We are running a 3-Part series on Raleigh’s Municipal Elections.

Today, in Part-1, we discuss when the next election will be, how it got moved, and the consequences, both pro and con, of that move.

A lot of towns in Wake County are holding general elections this Fall. When is the next general election for Raleigh’s City Council?

Without any public notice or discussion, the former City Council majority (Baldwin, Melton, Stewart, Buffkin, Branch, Forte, and Knight) plotted in secret to get the NC General Assembly to move Raleigh’s general election from October of odd years to November of even years.

Other municipalities in Wake County and NC continue to hold their municipal elections in odd years, including Angier, Apex, Cary, Carrboro, Chapel Hill, Durham, Fuquay-Varina, Garner, Holly Springs, Knightdale, Morrisville, Rolesville, Wake Forest, Wendell, and Zebulon

Why move Raleigh’s elections? What are the advantages and disadvantages?

Moving Raleigh’s elections to November of even years means we elect City Council members at the same time as other major elections are held – in some years that means during Presidential elections, US Congressional elections, NC General Assembly elections, and NC Council of State elections.

When Raleigh’s elections were held in October of odd years, turnout was very low – less than 20%. By moving the elections to coincide with more high-visibility elections, voter turnout undeniably increases. However, that can present problems for municipal candidates and for voters.

A municipal candidate will need to raise a lot more money and work a lot harder to get their messages out when they are competing against more well-financed elections like those mentioned above. It’s also harder for them to find experienced campaign managers and campaign treasurers because the larger campaigns hire them. This means we likely will have a less diverse candidate pool.

Voters will tend to pay attention to the “bigger” races and may not take the time to learn about the candidates in the “down ballot” races like City Council.

However, the biggest disadvantage to a November municipal election is that, because of November and December holidays, there is simply no time to hold runoff elections if no candidate receives more than 50% of the vote.

Because Raleigh’s municipal elections are now held in November, a candidate can win with a plurality, rather than a majority, of votes. 

In the past, if a candidate did not receive 50% plus 1 vote, the next highest vote-getter could call for a runoff. That is how Charles Meeker became mayor many years ago. That is no longer possible, so if there are multiple candidates vying for the same seat, the winner could be someone with far less than 50% of the vote. That is what happened in Raleigh’s most recent election. Only Councilors Harrison and Jones had more than 50% of the vote. The Mayor and remaining councilors were elected with far less:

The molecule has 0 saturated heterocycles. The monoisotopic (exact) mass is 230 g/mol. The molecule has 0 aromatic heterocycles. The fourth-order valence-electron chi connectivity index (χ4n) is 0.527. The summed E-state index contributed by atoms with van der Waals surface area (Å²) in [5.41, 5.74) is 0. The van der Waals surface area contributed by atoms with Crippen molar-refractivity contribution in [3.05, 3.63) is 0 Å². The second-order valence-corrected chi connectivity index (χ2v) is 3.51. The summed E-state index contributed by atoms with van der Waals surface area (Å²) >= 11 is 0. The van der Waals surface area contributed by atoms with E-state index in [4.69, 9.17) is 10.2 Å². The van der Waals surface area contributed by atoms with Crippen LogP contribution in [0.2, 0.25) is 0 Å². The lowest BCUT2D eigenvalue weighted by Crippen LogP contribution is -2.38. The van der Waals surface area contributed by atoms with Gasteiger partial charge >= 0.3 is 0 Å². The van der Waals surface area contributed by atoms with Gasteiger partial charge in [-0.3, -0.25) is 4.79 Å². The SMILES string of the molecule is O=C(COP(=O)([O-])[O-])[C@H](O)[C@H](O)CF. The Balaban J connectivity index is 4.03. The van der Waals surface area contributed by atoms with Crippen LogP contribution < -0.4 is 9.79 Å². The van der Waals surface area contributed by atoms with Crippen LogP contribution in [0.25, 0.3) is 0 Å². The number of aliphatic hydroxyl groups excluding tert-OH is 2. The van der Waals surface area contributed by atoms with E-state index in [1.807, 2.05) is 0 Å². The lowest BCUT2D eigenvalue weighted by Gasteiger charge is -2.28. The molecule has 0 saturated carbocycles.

• Mayor: Baldwin – 47%
        • At-Large: Forte – 46%
        • At-Large: Melton – 38%
        • Dist A:  Black – 39%
        • Dist B: Patton – 42%
        • Dist C: Branch – 45%
        • Dist D: Harrison – 56%
        • Dist E: Jones – 51%

Livable Raleigh works hard to ensure that voters are aware of their choices in municipal elections. We publish candidate questionnaires and rate incumbents on their record. We encourage all voters to become informed about all candidates. City Council decisions about local taxes, zoning, traffic, police and firefighters, parks, and greenways directly impact your quality of life every day!

What can you do?

City Council discusses all these topics regularly, so if you subscribe to Livable Raleigh’s weekly email you will be in the know about changes they are considering.

If there is polling or a referendum on these topics, please take the time to express your opinion.

Consider contacting your City Council members to let them know how you feel.

But most of all – take the time to be an informed voter!

Livable Raleigh Editorial Team

Stay tuned for Part-2 where we’ll discuss – Plurality, Majority, Runoffs, Ranked Choice, and Primaries (partisan and non-partisan)

Read Part 2 here: Raleigh Elections – Plurality vs Majority

Read Part 3 here: Raleigh Elections – What’s the right size for Council?

If you appreciate the kind of reporting we bring to you

Please donate $10 or $20,
or whatever you can
to Livable Raleigh.

Thanks for supporting
your local watchdog!